If you don't have the opportunity or bandwidth to write, request to sit down with a journalist -- completely independent of any other agenda. Ask them what their day is like, what their job entails, what makes a good story for them and so on.
Anyone working in PR knows that one of the most challenging tasks is to balance the desires of the client with the actual news value of the information. This is where the "relations" part of media relations comes in.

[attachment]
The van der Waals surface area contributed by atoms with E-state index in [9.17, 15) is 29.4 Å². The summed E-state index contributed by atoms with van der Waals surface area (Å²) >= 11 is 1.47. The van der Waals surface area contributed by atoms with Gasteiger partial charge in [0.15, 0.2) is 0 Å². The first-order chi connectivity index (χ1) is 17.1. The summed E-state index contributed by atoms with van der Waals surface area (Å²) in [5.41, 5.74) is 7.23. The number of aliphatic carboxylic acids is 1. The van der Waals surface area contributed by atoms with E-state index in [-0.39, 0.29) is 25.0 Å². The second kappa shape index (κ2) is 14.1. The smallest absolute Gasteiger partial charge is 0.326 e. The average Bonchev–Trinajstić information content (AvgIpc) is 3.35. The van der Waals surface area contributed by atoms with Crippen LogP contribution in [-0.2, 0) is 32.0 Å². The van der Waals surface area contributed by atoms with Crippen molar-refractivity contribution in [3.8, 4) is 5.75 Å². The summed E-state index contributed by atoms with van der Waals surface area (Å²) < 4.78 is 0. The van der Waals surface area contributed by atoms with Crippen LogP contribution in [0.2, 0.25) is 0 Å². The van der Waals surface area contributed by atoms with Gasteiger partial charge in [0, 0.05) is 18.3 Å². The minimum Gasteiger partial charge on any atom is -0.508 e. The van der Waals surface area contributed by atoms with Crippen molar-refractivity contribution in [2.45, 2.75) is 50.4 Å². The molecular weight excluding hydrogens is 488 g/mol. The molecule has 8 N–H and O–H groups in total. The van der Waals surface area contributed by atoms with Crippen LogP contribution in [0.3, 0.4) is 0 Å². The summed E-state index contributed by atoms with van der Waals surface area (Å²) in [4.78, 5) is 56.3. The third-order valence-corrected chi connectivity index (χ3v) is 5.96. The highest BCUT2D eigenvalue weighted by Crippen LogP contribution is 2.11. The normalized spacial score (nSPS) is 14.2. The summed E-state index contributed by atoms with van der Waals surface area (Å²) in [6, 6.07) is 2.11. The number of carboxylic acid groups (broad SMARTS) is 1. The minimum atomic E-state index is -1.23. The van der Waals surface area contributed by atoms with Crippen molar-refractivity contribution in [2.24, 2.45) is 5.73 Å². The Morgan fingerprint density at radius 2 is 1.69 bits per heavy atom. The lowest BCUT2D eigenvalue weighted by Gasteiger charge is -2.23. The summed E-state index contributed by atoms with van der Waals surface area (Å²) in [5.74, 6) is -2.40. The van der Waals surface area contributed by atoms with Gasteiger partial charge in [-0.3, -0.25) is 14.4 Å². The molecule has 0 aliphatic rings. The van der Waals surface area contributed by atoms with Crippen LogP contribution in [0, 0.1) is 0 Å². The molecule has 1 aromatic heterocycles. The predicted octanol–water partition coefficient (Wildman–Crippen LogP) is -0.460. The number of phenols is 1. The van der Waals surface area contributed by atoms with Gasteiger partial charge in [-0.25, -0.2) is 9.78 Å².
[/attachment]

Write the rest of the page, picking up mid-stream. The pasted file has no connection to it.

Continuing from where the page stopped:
Keep a close eye on how this plays out in the health field. We've known for more than a decade that aging baby boomers would impact the early part of the century, but the intersection of health care needs and mobile and social media technology was not fully anticipated.
The business world is full of rules. Some succeed by following them, others by breaking them. You have to find the right balance. If you break all the rules, you may frighten people. But if make your own rules, they may not even notice.
Unless you are a big deal, press releases are often useless: If you are Apple or Tesla, the world will cover your press release. If you are Joe Blow or Joe Inc., nobody cares about your new product or service launch.